Fluctuations in human populations in Neolithic Europe were significantly influenced by variations in climate, as revealed in a study led by Kiel University in Germany and published recently in the journal PLoS ONE.
To reach these conclusions, the experts leveraged the archaeological record, a crucial tool for delving into the intricate interplay between humanity and the environment.
The researchers focused on Central European areas rich in both archaeological and geological data related to climate, utilizing these resources to draw connections between shifts in human populations and climate transformations.
The areas under scrutiny included the Circumharz region in central Germany, the Czech Republic/Lower Austria region, and the Northern Alpine Foreland in southern Germany.
The team compiled nearly 3,400 radiocarbon dates from archaeological sites across these regions, using them as proxies for ancient population sizes. The underlying premise was that larger populations would leave behind more artifacts, resulting in a greater number of radiocarbon dates.
Climate insights were gleaned from cave formations within these areas, offering a window into past climatic conditions. The time frame of the study spanned from 3,550 to 1,550 BCE, covering the Late Neolithic to the Early Bronze Age.
The findings highlight a clear interrelation between climatic conditions and human population dynamics. Periods characterized by warm and wet climates were generally associated with population growth, possibly driven by enhanced agricultural productivity and economic prosperity.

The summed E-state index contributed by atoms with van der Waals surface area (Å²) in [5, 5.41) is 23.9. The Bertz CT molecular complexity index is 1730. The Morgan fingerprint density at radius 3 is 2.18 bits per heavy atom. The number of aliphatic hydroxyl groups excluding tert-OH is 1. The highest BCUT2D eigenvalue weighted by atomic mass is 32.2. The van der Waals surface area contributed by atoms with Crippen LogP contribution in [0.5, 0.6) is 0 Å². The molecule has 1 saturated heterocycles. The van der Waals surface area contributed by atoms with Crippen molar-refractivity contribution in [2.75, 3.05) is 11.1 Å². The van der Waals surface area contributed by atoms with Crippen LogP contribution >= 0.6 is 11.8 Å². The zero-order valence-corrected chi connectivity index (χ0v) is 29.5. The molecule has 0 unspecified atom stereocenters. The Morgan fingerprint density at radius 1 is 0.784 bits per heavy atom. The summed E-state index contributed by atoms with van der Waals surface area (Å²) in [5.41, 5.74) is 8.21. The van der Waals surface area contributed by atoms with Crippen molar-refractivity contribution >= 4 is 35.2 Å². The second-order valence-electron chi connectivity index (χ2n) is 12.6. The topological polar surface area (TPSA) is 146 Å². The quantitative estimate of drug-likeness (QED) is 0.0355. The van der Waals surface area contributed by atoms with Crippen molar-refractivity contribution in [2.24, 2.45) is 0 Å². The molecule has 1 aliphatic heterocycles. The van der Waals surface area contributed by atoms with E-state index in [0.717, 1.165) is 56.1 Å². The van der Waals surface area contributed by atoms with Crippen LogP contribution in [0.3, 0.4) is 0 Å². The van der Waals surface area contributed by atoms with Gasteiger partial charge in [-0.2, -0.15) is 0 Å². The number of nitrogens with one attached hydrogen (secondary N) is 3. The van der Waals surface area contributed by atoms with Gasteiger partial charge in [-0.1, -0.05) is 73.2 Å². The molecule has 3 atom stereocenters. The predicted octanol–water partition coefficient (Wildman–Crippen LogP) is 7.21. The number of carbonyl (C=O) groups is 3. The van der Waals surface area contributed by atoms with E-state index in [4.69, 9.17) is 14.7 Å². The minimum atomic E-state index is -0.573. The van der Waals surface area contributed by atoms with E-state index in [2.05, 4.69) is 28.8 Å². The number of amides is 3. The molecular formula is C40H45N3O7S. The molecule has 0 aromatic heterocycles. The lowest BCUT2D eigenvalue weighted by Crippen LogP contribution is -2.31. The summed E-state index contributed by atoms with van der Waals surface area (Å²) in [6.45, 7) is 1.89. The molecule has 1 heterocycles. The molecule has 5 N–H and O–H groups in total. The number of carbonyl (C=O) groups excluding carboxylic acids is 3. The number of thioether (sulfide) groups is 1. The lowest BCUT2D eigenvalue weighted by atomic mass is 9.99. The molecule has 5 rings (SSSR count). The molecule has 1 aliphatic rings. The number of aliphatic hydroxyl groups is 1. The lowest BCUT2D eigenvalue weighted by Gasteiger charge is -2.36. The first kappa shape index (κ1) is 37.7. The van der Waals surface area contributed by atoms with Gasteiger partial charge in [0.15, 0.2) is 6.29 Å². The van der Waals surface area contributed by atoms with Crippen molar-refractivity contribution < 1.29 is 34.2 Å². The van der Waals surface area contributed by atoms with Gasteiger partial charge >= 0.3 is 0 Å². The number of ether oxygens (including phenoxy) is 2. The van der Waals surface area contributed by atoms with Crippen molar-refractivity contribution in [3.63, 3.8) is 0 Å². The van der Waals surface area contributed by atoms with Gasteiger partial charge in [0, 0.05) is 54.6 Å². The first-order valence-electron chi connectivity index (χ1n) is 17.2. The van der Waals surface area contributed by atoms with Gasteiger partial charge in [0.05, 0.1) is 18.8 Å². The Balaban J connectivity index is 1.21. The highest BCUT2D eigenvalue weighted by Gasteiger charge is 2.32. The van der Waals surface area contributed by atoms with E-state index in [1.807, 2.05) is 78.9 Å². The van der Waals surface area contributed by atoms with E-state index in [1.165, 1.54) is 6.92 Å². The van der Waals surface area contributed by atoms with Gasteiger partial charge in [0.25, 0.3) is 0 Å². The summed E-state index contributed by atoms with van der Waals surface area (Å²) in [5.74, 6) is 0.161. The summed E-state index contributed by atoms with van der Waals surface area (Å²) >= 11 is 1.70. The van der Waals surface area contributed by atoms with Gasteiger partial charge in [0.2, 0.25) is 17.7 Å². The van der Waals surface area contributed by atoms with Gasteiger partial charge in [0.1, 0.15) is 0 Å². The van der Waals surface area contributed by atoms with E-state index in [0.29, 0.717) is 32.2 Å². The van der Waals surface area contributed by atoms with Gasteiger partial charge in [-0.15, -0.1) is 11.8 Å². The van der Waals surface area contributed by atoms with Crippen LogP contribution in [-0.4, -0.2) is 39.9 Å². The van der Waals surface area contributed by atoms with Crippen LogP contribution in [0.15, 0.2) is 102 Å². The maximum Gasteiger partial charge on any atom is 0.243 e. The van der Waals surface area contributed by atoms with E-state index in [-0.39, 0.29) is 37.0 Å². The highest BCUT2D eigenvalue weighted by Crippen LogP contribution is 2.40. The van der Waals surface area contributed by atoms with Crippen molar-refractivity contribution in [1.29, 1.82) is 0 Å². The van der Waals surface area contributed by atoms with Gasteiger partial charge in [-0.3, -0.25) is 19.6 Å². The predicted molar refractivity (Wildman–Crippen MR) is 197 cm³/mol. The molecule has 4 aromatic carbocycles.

Conversely, cooler and drier periods correlated with population declines and sometimes even significant cultural transformations, including potential signs of growing social inequality. This is exemplified by the emergence of “princely burials” in the Circumharz region, indicating that a higher social status already existed for certain individuals.
Thus, the experts concluded that climate played a substantial role in shaping population trends and social structures in the aforementioned regions between 5,500 and 3,500 years ago. However, they also acknowledged the potential for biases in their findings due to limitations in the archaeological record of these areas, emphasizing the need for additional data to reinforce their conclusions.
Studies of this nature are pivotal for deepening our understanding of the historical connections between human societies and the environment, as well as the cascading impacts of climatic changes on human civilizations.
“Between 5500 and 3500 years ago, climate was a major factor in population development in the regions around the Harz Mountains, in the northern Alpine foreland, and in the region of what is now the Czech Republic and Austria. However, not only the population size, but also the social structures changed with climate fluctuations,” the authors concluded.
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